Why Barack Obama is more popular in Canada than Stephen Harper.

Why Barack Obama is more popular in Canada than Stephen Harper.

Why Barack Obama is more popular in Canada than Stephen Harper.

Who's winning, who's losing, and why.
Feb. 19 2009 6:41 PM

Yes, We Can, Eh?

How Canadians are dealing with an American president they actually like.

Obama and Harper. Click image to expand.
U.S. President Barack Obama and Canadian Prime Minister Stephen Harper

There is a pattern to U.S. presidential visits familiar to many Canadians. First, there is eager anticipation after an election—will Canada be blessed with the new president's first foreign visit? That tradition was upset by George W. Bush in 2001, who went to Mexico first. (He's making up for it by giving an early post-presidential speech in a welcoming petro-emirate: Calgary.) Then, there is the search for a personal connection to Canada. Bush disappointed here again—but President Obama's brother-in-law is from Burlington, Ontario! Finally, there is the attempt by Canadian institutions to steal some of the presidential limelight. Among the most popular, but perhaps the most provincial, was a CBC Radio contest inviting Canadians to stuff Obama's iPod with Canadian songs. (Congratulations, Joni Mitchell and Malajube; better luck next time, Steppenwolf and Céline Dion.)

The key to any first meeting between president and prime minister is establishing a good personal working relationship. Brian Mulroney and Ronald Reagan's duet on "When Irish Eyes Are Smiling" at an Irish-themed summit in Quebec City was a high point, while Lyndon Johnson's manhandling of Lester B. Pearson  is best forgotten. What do Obama and Prime Minister Stephen Harper share? Apparently, kids of a similar age and an enjoyment of policy wonkery. (Harper, however, has yet to share in Obama's cross-border appeal—the "Americans for Harper" site awaits your registration.)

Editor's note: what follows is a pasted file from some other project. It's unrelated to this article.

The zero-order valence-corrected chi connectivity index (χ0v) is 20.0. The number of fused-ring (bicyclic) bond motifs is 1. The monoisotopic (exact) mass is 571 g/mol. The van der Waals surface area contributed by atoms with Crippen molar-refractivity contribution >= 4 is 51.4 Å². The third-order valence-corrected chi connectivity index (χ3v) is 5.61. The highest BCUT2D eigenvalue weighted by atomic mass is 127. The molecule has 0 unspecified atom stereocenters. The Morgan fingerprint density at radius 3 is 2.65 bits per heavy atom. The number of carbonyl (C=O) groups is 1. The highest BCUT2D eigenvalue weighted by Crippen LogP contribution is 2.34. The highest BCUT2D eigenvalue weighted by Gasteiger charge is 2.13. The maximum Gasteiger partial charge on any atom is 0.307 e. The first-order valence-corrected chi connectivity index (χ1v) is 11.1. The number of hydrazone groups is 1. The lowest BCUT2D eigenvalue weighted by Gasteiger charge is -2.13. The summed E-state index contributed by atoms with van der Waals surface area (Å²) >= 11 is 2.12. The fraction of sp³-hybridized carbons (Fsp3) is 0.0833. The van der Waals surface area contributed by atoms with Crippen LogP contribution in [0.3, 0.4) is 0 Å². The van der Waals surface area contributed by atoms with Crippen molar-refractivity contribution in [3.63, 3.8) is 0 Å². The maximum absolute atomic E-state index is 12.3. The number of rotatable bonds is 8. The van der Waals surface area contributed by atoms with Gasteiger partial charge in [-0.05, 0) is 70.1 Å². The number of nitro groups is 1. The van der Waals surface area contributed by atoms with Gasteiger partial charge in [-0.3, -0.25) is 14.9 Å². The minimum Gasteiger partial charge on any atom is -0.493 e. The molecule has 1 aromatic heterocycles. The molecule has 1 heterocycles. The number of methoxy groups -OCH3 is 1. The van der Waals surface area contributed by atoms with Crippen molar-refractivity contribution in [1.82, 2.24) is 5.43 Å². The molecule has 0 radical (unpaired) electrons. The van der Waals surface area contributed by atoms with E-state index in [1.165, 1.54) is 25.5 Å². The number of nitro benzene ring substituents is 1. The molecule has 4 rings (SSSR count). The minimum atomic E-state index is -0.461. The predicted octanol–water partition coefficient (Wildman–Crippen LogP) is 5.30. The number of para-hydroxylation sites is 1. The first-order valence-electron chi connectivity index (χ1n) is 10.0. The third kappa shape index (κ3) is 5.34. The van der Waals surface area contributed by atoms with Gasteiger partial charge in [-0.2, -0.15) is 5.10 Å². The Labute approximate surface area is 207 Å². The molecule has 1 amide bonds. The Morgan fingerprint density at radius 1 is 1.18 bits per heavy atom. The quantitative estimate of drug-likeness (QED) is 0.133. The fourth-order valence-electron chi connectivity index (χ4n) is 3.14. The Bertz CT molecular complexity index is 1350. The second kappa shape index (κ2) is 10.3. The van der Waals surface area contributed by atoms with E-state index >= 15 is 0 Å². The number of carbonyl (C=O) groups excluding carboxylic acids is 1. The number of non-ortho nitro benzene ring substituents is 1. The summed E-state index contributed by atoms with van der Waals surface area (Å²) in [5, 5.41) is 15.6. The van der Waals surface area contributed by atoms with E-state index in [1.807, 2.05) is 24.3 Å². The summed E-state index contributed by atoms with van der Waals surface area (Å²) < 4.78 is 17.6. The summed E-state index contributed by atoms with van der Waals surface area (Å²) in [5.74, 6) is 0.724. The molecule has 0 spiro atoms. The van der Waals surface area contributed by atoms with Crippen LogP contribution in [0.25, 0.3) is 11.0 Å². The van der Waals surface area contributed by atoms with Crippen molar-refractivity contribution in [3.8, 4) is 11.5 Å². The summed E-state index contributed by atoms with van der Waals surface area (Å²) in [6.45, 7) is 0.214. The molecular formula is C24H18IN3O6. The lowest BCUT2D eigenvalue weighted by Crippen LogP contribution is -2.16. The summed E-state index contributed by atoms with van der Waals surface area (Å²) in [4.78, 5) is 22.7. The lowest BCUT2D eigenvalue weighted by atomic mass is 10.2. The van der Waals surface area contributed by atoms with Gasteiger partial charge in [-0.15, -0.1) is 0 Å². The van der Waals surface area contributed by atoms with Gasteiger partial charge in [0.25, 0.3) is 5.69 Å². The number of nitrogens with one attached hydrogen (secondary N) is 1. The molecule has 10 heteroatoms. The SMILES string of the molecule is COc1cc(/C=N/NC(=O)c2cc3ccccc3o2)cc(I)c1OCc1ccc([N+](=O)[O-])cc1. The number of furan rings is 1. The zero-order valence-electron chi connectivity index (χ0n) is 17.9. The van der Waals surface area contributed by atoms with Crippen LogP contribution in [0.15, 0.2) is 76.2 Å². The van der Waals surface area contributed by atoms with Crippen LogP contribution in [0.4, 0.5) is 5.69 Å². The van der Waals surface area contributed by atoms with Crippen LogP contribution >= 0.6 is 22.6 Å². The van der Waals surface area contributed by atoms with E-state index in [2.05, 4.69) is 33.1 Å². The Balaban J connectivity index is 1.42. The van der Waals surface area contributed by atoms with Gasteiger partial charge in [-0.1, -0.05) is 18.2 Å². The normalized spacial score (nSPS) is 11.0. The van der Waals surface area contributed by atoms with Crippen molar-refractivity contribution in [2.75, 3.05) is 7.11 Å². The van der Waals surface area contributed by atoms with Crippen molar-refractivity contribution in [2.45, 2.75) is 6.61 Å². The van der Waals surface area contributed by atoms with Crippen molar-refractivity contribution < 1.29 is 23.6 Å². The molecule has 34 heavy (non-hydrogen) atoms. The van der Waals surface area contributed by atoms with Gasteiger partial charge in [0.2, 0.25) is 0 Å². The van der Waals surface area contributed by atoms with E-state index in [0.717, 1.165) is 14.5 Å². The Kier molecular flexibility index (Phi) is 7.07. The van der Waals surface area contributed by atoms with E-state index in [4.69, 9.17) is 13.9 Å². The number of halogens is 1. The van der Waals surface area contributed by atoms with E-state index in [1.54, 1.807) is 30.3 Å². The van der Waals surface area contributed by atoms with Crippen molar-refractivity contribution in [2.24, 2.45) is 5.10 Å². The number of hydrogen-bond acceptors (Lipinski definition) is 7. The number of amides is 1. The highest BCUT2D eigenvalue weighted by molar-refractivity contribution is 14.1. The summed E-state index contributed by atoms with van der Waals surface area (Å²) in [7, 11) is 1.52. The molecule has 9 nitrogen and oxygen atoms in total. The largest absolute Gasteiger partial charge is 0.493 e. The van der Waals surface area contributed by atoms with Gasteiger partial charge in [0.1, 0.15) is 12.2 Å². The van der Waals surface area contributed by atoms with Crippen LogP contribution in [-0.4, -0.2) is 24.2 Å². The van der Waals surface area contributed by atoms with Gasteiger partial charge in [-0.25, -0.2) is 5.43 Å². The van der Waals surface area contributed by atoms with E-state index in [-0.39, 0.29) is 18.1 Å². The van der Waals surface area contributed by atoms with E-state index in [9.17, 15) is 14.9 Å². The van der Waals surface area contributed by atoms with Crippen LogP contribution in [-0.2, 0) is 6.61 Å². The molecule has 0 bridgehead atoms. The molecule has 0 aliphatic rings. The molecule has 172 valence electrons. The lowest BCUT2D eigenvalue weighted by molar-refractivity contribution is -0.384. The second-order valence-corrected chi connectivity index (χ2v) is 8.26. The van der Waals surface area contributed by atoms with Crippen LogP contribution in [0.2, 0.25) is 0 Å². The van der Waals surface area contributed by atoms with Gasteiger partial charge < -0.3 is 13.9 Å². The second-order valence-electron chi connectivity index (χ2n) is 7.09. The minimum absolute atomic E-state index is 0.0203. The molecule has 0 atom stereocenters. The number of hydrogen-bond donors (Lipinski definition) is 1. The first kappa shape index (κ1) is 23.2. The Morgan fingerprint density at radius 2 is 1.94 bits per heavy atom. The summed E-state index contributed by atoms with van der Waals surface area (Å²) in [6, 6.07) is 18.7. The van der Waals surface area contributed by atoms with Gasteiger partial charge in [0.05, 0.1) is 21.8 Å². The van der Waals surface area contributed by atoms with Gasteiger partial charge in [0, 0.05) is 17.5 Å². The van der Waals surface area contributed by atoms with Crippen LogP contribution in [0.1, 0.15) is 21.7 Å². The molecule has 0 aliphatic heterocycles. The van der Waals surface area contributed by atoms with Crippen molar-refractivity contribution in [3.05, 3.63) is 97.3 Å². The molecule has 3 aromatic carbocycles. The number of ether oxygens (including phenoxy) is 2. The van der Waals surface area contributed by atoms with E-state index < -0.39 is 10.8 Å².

Today's visit, with almost four hours of total face time for Harper, was long enough for both men to engage in some serious policy talk. Three issues dominate the public conversation in Canada about the U.S. relationship: free trade; Afghanistan, where Canada has sustained 108 combat deaths since 2002 with a deployment of about 2,700 troops; and climate change, oil, and energy issues.

Canadians are occasionally aware, as Obama's U.N. Ambassador Susan Rice once said, that they are like "the shy, admiring boy who gets all spiffed up to win the heart of his dreamboat, while she doesn't even know he exists." So in addition to the government-to-government contacts, Canadians, and some Americans, are doing end runs around that formal relationship—attempting to shape responses to free trade, political, economic, and climate change challenges in new ways.

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On the issue of free trade, the Buy America provision of the stimulus bill states: "None of the funds appropriated or otherwise made available by this Act may be used for a project for the construction, alteration, maintenance, or repair of a public building or public work unless all of the iron, steel, and manufactured goods used in the project are produced in the United States." This is a huge challenge to Canada, which sends more than 80 percent of its exports to the United States. Despite all that talk you've heard about China, Canada is still the U.S.'s largest trading partner, with more than $550 billion in goods and services crossing the border each year.